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Journal of Emerging Trends in Economics and Management Sciences (JETEMS) 1 (1): 66-70 Journal of Emerging Trends in Economics Management

Sciences (JETEMS) 1 (1): 66-70 Scholarlink Research Institute Journals,and 2010 jetems.scholarlinkresearch.org

A Computational Analysis of Exchange Rate Time Series


Yu Cai and Howard Qi School of Business and Economics, Michigan Technological University, United States of America. Corresponding Author: Yu Cai _________________________________________________________________________________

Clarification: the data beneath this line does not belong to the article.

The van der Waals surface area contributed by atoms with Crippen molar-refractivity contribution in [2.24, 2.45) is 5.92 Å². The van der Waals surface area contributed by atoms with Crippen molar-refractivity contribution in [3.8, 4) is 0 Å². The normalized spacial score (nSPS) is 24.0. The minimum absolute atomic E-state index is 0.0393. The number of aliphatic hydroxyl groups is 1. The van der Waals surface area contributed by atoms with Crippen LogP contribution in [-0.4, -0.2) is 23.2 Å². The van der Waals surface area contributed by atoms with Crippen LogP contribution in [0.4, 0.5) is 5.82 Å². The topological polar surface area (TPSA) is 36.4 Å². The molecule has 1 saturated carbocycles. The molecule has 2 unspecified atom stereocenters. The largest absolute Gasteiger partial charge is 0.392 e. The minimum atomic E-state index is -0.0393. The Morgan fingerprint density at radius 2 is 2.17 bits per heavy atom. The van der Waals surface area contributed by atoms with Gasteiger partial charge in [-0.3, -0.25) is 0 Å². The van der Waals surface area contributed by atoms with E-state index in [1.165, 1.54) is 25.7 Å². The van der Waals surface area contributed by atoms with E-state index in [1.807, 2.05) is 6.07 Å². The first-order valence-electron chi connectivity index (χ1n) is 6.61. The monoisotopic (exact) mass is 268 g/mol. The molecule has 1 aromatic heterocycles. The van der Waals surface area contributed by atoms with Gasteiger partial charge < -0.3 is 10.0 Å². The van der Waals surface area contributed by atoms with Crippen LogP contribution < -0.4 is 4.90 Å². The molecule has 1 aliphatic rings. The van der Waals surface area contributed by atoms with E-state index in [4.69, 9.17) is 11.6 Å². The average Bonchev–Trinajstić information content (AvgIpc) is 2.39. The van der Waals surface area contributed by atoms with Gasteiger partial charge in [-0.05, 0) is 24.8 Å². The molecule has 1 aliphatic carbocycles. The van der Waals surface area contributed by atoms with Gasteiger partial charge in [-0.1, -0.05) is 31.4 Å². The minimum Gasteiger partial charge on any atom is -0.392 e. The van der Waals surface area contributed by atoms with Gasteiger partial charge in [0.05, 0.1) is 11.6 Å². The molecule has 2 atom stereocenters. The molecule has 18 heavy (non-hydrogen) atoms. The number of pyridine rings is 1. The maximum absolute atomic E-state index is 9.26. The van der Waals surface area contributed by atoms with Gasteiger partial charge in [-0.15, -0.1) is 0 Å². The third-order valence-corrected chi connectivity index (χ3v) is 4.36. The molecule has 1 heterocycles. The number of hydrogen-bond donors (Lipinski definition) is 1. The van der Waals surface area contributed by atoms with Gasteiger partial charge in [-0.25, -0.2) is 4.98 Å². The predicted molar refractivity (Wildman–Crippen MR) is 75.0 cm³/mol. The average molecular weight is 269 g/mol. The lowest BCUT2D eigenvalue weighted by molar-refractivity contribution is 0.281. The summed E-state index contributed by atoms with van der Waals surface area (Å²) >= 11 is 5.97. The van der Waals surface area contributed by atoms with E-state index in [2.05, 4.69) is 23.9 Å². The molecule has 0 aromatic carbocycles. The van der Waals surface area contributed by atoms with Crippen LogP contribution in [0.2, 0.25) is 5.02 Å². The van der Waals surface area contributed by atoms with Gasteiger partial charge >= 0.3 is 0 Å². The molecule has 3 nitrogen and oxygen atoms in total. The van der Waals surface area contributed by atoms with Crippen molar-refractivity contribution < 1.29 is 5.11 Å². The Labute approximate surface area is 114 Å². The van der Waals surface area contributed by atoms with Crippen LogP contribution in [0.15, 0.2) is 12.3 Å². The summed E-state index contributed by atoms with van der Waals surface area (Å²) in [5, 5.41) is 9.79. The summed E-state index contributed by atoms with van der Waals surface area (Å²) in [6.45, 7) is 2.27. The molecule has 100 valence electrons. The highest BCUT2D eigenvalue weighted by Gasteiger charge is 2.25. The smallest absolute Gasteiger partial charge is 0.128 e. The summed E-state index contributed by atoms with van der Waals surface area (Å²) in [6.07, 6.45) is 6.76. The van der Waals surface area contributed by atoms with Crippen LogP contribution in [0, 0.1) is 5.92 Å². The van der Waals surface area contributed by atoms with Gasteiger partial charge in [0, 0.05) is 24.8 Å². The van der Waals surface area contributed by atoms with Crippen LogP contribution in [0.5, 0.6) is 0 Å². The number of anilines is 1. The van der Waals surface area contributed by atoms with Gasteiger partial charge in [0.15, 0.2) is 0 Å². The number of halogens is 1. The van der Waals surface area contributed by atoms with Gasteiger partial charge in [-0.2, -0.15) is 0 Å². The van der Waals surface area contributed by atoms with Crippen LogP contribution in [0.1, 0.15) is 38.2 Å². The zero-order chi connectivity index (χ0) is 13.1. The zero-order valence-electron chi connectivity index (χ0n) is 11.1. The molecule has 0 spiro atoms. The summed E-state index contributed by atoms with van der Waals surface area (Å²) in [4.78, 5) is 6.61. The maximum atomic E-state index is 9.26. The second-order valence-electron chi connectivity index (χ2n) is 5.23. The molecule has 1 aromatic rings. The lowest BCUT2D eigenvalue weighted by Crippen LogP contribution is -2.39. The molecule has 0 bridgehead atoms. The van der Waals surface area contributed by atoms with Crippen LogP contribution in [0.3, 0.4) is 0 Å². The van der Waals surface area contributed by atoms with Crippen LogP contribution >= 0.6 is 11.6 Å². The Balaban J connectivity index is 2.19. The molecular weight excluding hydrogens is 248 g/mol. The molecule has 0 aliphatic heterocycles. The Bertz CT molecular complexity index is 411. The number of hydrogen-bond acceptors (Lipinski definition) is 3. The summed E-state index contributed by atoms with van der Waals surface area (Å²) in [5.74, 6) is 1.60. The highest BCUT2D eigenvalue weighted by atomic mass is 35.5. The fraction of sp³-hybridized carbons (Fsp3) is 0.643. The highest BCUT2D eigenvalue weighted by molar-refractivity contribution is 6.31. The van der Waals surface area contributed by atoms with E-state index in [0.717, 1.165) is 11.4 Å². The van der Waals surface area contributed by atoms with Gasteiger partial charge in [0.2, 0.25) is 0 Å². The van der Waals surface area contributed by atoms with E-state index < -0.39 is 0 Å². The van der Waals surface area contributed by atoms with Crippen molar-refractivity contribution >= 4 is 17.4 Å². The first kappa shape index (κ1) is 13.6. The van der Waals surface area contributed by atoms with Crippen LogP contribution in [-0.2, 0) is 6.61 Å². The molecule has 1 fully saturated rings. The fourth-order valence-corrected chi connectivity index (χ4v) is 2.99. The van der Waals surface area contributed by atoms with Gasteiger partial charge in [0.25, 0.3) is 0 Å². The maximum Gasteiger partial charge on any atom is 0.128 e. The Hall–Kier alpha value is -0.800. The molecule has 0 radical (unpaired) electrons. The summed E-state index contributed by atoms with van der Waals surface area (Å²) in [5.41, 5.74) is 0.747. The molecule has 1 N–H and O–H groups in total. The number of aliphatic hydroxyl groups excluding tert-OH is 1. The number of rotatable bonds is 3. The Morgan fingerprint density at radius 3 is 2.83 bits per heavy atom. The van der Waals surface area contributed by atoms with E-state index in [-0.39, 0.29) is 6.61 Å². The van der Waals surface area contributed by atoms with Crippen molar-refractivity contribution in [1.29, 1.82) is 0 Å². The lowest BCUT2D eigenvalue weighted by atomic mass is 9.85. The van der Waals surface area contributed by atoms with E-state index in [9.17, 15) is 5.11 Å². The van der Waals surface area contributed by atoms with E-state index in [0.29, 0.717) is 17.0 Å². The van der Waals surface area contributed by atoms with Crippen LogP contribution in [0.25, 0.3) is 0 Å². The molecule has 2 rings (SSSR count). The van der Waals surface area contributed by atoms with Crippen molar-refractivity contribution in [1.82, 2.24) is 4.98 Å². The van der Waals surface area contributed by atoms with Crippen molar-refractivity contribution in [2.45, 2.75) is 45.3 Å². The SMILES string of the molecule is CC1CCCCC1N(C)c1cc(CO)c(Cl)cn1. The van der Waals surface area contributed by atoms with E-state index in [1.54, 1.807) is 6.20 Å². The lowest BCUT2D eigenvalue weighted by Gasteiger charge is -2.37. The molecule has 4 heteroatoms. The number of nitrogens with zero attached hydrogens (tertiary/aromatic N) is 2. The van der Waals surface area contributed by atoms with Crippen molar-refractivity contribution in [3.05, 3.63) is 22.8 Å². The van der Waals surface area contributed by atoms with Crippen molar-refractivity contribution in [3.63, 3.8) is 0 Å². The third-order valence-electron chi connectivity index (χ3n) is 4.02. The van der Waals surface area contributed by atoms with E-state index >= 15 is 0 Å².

Abstract International trade and its expansion with the rise of modern global economies create a need for buying, selling or borrowing a multiplicity of foreign currencies. A key aspect of currency exposures is that a company might add extra risk due to selling or buying foreign currency due to the volatile exchange rate influenced by a variety of exogenous and endogenous factors. We have conducted a fairly comprehensive computational investigation of the exchange rate using time series based on econometric analysis. We choose the exchange rate between the US dollar and the British pound because of the pounds influential position in the US economy. It is important for a manager to understand the exchange rate movement for his / her strategic decision-making. This study performs an empirical time series analysis of the exchange rate movements, and serves as a basic exploratory effort on the understanding of the exchange rate risk. We hope our empirical investigation may provide some guidance or information that is useful for further theoretical research endeavors. _________________________________________________________________________________________________ Keywords: exchange rate, time series, econometric analysis, US dollar, British pound